After the Shaheed-e-Millat fire, the government decided to upgrade the firefighting wherewithal. In 2005, a Rs.650 million contract was awarded for upgrading and improving the Islamabad Fire Brigade, which included new fire tenders, two snorkels with the maximum height attainability of 232 feet, other necessary equipment, and the recruitment of staff and their training.
Consequently, the Islamabad Fire Brigade now has a staff of nearly 500 people, 16 fire engines and two snorkels. At the time of the Marriott blast, however, as luck would have it, one of the snorkels was not in working condition and was undergoing repairs, while the other reached the hotel quite late. Even after the snorkel reached the site, the staff was unable find parking space to enable it to reach the building from the front. As a result, it was deployed in the parking lot, on the other side of the building, and could only help in extinguishing the fire on that one side.
The Islamabad Fire Brigade faltered badly at a crucial time, and it blames the traffic jam in front of the building, the Sui Northern Gas Pipelines Limited (SNGPL) and the Islamabad Electricity Supply Corporation (IESCO) for failing to respond to the emergency situation. According to the city’s fire brigade, the teams of the two utility companies arrived 90 minutes after the incident to cut off the main supply of gas and electricity to prevent the fire from spreading. It also claims that 250 of its staff members were involved in extinguishing the fire, but encountered immense difficulties due to the continuous supply of electricity and gas to the hotel. They say that the situation became even more challenging after the electricity supply was cut off, as the hotel generators became operational automatically.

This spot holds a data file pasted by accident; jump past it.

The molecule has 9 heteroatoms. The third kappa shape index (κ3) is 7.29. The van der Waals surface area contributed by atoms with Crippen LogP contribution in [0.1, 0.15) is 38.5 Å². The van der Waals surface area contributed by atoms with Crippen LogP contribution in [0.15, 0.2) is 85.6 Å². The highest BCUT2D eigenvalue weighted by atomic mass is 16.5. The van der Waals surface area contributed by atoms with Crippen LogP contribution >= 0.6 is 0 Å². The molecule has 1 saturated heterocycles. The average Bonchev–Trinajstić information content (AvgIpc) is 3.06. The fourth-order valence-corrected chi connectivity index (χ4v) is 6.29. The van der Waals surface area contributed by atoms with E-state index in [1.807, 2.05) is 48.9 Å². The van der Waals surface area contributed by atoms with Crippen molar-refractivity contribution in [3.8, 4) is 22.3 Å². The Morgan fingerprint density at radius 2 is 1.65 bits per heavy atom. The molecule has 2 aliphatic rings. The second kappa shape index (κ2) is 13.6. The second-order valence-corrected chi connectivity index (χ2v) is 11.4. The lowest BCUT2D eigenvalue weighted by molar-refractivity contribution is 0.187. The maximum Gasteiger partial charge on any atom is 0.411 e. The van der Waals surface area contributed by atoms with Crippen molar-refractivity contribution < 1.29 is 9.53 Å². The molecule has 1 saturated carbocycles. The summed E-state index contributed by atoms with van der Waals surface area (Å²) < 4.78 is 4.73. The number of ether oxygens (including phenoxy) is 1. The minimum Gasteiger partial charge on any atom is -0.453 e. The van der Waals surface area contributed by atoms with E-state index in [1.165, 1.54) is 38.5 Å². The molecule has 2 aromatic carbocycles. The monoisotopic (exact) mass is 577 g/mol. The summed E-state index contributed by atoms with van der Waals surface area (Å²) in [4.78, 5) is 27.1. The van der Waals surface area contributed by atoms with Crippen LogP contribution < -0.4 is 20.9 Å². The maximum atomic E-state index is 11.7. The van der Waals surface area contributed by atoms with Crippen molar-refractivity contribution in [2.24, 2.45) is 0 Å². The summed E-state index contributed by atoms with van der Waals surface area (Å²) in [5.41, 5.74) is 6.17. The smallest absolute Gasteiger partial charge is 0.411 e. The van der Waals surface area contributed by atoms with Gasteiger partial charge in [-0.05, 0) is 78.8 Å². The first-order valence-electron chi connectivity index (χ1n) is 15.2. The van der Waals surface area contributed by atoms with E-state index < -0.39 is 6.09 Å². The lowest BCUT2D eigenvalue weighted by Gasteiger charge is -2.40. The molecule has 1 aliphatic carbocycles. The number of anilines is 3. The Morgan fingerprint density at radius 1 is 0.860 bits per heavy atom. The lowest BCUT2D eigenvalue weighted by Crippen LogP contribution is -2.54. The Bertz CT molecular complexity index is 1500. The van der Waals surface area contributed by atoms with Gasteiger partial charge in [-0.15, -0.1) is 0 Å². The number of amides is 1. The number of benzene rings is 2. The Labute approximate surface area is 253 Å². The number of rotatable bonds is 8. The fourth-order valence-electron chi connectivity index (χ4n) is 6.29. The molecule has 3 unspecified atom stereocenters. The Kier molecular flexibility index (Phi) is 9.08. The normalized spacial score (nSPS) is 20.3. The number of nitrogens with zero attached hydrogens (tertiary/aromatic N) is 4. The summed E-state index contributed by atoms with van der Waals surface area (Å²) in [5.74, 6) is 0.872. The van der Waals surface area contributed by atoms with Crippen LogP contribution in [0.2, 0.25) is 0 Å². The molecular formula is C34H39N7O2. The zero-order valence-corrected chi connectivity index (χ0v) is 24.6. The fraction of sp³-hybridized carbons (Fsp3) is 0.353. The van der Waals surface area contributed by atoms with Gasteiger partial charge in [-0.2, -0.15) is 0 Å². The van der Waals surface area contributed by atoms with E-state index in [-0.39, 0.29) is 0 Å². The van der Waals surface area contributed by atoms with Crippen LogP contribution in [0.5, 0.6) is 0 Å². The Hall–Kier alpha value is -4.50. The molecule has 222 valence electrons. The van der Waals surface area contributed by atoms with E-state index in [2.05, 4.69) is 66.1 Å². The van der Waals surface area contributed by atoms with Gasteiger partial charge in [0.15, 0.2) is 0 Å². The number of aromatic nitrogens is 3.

The irony in this whole unfortunate incident is the role of the Disaster Management Authority, which sits in the comfortable environment of the Prime Minister’s Secretariat. This Authority was established through the National Disaster Management Ordinance 2006 (No. XL) in December 2006. Despite the lapse of almost 22 months, the previous government and now the present PPP-led regime have not been able to give the Ordinance the shape of an Act passed by Parliament. Ordinances lapse every four months, and the Authority was kept alive by regularly re-issuing this Ordinance. It was promulgated on October 3, 2007 the last time, through Ordinance number LIII and is now being given protection under the PCO, that was issued during the Emergency imposed by former president, General Musharraf.